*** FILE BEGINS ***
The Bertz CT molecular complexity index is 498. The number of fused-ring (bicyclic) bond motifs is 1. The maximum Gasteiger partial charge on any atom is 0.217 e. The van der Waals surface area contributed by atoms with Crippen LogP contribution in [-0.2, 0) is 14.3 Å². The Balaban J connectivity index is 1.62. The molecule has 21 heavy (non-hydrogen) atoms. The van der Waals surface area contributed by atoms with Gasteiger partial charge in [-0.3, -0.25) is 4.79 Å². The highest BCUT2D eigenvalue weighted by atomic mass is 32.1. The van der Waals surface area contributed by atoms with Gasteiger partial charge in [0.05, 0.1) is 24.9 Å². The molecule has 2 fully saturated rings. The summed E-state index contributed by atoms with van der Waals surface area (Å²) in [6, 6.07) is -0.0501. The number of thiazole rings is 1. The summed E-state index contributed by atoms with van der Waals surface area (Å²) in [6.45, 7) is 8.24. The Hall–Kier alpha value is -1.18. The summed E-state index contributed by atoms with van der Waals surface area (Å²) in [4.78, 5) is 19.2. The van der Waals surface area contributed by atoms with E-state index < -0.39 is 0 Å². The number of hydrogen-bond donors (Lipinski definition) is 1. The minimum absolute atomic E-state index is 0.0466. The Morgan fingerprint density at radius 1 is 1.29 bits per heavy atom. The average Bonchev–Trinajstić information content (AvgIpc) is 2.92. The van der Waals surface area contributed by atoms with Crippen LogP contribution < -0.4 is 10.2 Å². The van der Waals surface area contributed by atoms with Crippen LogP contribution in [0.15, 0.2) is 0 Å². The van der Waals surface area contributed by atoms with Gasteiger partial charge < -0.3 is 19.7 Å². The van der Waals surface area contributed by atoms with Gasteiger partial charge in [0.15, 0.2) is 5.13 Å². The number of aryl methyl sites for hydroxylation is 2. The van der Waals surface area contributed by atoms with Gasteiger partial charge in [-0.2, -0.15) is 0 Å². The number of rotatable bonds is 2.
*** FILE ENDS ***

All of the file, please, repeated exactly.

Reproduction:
The Bertz CT molecular complexity index is 498. The number of fused-ring (bicyclic) bond motifs is 1. The maximum Gasteiger partial charge on any atom is 0.217 e. The van der Waals surface area contributed by atoms with Crippen LogP contribution in [-0.2, 0) is 14.3 Å². The Balaban J connectivity index is 1.62. The molecule has 21 heavy (non-hydrogen) atoms. The van der Waals surface area contributed by atoms with Gasteiger partial charge in [-0.3, -0.25) is 4.79 Å². The highest BCUT2D eigenvalue weighted by atomic mass is 32.1. The van der Waals surface area contributed by atoms with Gasteiger partial charge in [0.05, 0.1) is 24.9 Å². The molecule has 2 fully saturated rings. The summed E-state index contributed by atoms with van der Waals surface area (Å²) in [6, 6.07) is -0.0501. The number of thiazole rings is 1. The summed E-state index contributed by atoms with van der Waals surface area (Å²) in [6.45, 7) is 8.24. The Hall–Kier alpha value is -1.18. The summed E-state index contributed by atoms with van der Waals surface area (Å²) in [4.78, 5) is 19.2. The van der Waals surface area contributed by atoms with E-state index < -0.39 is 0 Å². The number of hydrogen-bond donors (Lipinski definition) is 1. The minimum absolute atomic E-state index is 0.0466. The Morgan fingerprint density at radius 1 is 1.29 bits per heavy atom. The average Bonchev–Trinajstić information content (AvgIpc) is 2.92. The van der Waals surface area contributed by atoms with Crippen LogP contribution < -0.4 is 10.2 Å². The van der Waals surface area contributed by atoms with Crippen LogP contribution in [0.15, 0.2) is 0 Å². The van der Waals surface area contributed by atoms with Gasteiger partial charge < -0.3 is 19.7 Å². The van der Waals surface area contributed by atoms with Gasteiger partial charge in [0.15, 0.2) is 5.13 Å². The number of aryl methyl sites for hydroxylation is 2. The van der Waals surface area contributed by atoms with Gasteiger partial charge in [-0.2, -0.15) is 0 Å². The number of rotatable bonds is 2.